Asking questions is an integral part of being an excellent salesperson but asking the ‘right’ questions is the key to success.
I’m sure you’ve struggled with asking the right questions of your real estate clients before too.
Picture this… you are sitting across the table from a couple who’ve just arrived from up north and you’re trying your best to convince them you’re the best local agent to help them buy a second home in Charlotte County.
You’ve done your research and you feel prepared but you’re just not seeming to connect with them. What do you do?
Well, you can just pack it up and write off the cost of some time and a few coffees OR you can learn to ask the three types of questions that will lead to a sale.
Let’s dig a little deeper…
The 3 Types of Questions You Must Ask Your Customers
There are three basic types of questions that allow you to discover the needs and wants of your clients and potential customers. Zig Ziglar is a master of these (if you're not familiar with Zig, Google him... you'll love what you learn).
And all questions — whether emotional or logical — fall into one of these three categories.
1. The Open-Door Question
Open-door questions allow the person being questioned to go wherever they want with their response. You want to give them room to move freely in the areas of their choosing.
With the open-door question, the wants, needs, desires, ideas, and opinions of the prospect are the focal points. Open-door questions are easy to answer because you are showing a sincere interest in your customer and they can sense it.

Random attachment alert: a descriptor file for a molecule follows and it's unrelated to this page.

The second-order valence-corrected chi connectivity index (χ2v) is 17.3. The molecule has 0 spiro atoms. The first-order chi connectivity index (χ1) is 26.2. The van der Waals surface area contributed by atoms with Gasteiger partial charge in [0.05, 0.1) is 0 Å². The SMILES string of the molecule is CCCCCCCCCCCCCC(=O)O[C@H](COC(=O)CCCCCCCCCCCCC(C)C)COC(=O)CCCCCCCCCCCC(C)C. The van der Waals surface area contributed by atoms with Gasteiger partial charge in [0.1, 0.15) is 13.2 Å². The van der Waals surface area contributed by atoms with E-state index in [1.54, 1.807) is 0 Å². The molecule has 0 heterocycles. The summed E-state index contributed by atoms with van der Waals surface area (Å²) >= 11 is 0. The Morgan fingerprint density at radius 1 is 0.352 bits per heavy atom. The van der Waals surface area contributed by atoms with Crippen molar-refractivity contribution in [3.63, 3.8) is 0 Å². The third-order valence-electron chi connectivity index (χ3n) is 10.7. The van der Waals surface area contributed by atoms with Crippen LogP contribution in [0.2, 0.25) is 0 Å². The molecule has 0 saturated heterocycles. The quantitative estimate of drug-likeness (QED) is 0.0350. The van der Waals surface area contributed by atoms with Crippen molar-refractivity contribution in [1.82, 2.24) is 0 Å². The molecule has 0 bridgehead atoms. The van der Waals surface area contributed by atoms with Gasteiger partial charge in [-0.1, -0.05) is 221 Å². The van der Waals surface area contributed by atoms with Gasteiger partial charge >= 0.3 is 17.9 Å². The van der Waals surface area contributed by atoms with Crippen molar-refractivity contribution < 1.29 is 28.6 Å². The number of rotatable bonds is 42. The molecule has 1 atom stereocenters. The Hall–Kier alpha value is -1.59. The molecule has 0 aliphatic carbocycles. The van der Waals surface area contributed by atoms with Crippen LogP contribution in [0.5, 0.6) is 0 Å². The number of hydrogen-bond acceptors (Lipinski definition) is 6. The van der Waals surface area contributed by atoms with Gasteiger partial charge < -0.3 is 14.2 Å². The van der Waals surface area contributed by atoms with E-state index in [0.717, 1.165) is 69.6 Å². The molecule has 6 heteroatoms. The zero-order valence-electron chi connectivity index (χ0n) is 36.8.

These questions are identified as the who, what, where, when, how, and why questions.
They may also begin with the phrases:
“What do you think about — ?”
“How do you feel about — ?”
“What is your biggest concern about — ?”
A word of caution here: don’t supply the answers! Ask the question and SHUT UP !!!
When you ask open-door questions, there will often be a moment of silence.
A pause is often necessary for the person to form an insightful and intelligent response to your questions. Learn to be still in that silence and let the customer respond.
2. The Closed-Door Question
If an open-door question is designed to allow the prospect to move freely wherever their thoughts take them, then the closed-door question is designed to keep them in a certain area for clarification or embellishment.
Closed-door questions begin with phrases like:
“Would you tell me more about this — ?”
“That’s fascinating — what do you mean by that — ?”
“What is your biggest challenge when it comes to — ?”
3. The Yes or No Question
This type of question demands a direct response.
One very important point: only use this question when you already know the answer.
Yes or no questions begin with phrases like:
Does everything I’ve explained so far make sense to you?
Does this price seem fair?
Would you like to go ahead and put in an offer now?
The danger of this kind of question is that if it is overused, it may be perceived as patronizing.
Yes or no questions allow you to test the waters and check on your progress in the sales process and see if you are getting buy-in from the customer based on the response.
Assume That You Know Nothing and Then Be Ready to Learn
The only true wisdom is in knowing that you know nothing. - Socrates
Learning to ask questions can be a bit of a challenge for some people.
Most salespeople are internally motivated, self-starters who thrive on having an answer for any question or objection that comes their way.
But learning to assume that you know nothing about your customer sets the stage for a mutually beneficial relationship. You learn exactly what your customer needs and they learn exactly how you can meet those needs.
As you harness the power of questions in your sales relationships you’ll become more than just another salesperson trying to make a buck.
You’ll become an invaluable asset — an “assistant buyer,” — and you’ll make more money along the way.
The Green House
Serving All of Florida and Georgia